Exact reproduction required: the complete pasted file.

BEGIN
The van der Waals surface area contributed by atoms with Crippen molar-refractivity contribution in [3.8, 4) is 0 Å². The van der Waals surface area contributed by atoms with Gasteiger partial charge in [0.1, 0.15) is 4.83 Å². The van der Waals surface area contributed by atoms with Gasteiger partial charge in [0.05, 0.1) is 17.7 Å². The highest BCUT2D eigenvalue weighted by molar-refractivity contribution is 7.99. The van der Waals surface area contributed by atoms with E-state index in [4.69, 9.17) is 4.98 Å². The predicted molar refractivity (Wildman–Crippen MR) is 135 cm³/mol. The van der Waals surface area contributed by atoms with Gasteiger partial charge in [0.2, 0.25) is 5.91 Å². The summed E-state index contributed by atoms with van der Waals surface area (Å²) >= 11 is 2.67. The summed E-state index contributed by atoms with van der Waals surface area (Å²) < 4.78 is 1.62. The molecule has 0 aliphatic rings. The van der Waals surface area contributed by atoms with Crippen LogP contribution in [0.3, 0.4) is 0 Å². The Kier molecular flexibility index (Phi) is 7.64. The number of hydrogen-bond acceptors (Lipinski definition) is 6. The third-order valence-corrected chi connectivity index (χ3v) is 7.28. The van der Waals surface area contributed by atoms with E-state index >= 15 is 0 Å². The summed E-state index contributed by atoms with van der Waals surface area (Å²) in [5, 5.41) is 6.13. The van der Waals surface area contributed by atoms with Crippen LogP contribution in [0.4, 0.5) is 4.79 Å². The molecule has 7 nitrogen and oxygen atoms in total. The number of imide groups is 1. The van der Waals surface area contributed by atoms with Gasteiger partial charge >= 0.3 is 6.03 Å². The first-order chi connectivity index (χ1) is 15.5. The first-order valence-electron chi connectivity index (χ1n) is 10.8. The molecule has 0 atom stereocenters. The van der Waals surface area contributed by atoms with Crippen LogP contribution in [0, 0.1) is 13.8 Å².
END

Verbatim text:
The van der Waals surface area contributed by atoms with Crippen molar-refractivity contribution in [3.8, 4) is 0 Å². The van der Waals surface area contributed by atoms with Gasteiger partial charge in [0.1, 0.15) is 4.83 Å². The van der Waals surface area contributed by atoms with Gasteiger partial charge in [0.05, 0.1) is 17.7 Å². The highest BCUT2D eigenvalue weighted by molar-refractivity contribution is 7.99. The van der Waals surface area contributed by atoms with E-state index in [4.69, 9.17) is 4.98 Å². The predicted molar refractivity (Wildman–Crippen MR) is 135 cm³/mol. The van der Waals surface area contributed by atoms with Gasteiger partial charge in [0.2, 0.25) is 5.91 Å². The summed E-state index contributed by atoms with van der Waals surface area (Å²) >= 11 is 2.67. The summed E-state index contributed by atoms with van der Waals surface area (Å²) < 4.78 is 1.62. The molecule has 0 aliphatic rings. The van der Waals surface area contributed by atoms with Crippen LogP contribution in [0.3, 0.4) is 0 Å². The Kier molecular flexibility index (Phi) is 7.64. The number of hydrogen-bond acceptors (Lipinski definition) is 6. The third-order valence-corrected chi connectivity index (χ3v) is 7.28. The van der Waals surface area contributed by atoms with E-state index >= 15 is 0 Å². The summed E-state index contributed by atoms with van der Waals surface area (Å²) in [5, 5.41) is 6.13. The van der Waals surface area contributed by atoms with Crippen LogP contribution in [0.4, 0.5) is 4.79 Å². The molecule has 7 nitrogen and oxygen atoms in total. The number of imide groups is 1. The van der Waals surface area contributed by atoms with Gasteiger partial charge >= 0.3 is 6.03 Å². The first-order chi connectivity index (χ1) is 15.5. The first-order valence-electron chi connectivity index (χ1n) is 10.8. The molecule has 0 atom stereocenters. The van der Waals surface area contributed by atoms with Crippen LogP contribution in [0, 0.1) is 13.8 Å².